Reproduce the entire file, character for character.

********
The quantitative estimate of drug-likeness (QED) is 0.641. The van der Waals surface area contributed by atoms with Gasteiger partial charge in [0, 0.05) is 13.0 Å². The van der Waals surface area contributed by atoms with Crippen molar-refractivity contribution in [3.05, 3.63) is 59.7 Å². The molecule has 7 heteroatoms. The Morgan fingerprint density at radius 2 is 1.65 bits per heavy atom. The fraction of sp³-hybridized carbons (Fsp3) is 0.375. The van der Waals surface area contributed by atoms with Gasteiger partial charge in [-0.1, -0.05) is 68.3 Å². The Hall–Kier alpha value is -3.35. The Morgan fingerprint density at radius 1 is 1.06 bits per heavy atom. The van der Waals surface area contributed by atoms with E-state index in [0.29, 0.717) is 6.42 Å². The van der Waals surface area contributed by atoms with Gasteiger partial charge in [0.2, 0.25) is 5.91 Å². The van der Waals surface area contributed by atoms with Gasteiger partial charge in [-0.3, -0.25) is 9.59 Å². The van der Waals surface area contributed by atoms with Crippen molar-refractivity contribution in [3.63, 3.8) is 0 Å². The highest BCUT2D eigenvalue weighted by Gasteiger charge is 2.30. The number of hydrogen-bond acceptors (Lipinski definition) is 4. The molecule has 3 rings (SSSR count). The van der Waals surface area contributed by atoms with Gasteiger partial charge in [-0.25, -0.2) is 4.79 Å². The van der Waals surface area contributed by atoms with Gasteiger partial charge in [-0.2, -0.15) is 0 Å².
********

The quantitative estimate of drug-likeness (QED) is 0.641. The van der Waals surface area contributed by atoms with Gasteiger partial charge in [0, 0.05) is 13.0 Å². The van der Waals surface area contributed by atoms with Crippen molar-refractivity contribution in [3.05, 3.63) is 59.7 Å². The molecule has 7 heteroatoms. The Morgan fingerprint density at radius 2 is 1.65 bits per heavy atom. The fraction of sp³-hybridized carbons (Fsp3) is 0.375. The van der Waals surface area contributed by atoms with Gasteiger partial charge in [-0.1, -0.05) is 68.3 Å². The Hall–Kier alpha value is -3.35. The Morgan fingerprint density at radius 1 is 1.06 bits per heavy atom. The van der Waals surface area contributed by atoms with E-state index in [0.29, 0.717) is 6.42 Å². The van der Waals surface area contributed by atoms with Gasteiger partial charge in [0.2, 0.25) is 5.91 Å². The van der Waals surface area contributed by atoms with Gasteiger partial charge in [-0.3, -0.25) is 9.59 Å². The van der Waals surface area contributed by atoms with Crippen molar-refractivity contribution in [3.63, 3.8) is 0 Å². The highest BCUT2D eigenvalue weighted by Gasteiger charge is 2.30. The number of hydrogen-bond acceptors (Lipinski definition) is 4. The molecule has 3 rings (SSSR count). The van der Waals surface area contributed by atoms with Gasteiger partial charge in [-0.25, -0.2) is 4.79 Å². The van der Waals surface area contributed by atoms with Gasteiger partial charge in [-0.2, -0.15) is 0 Å².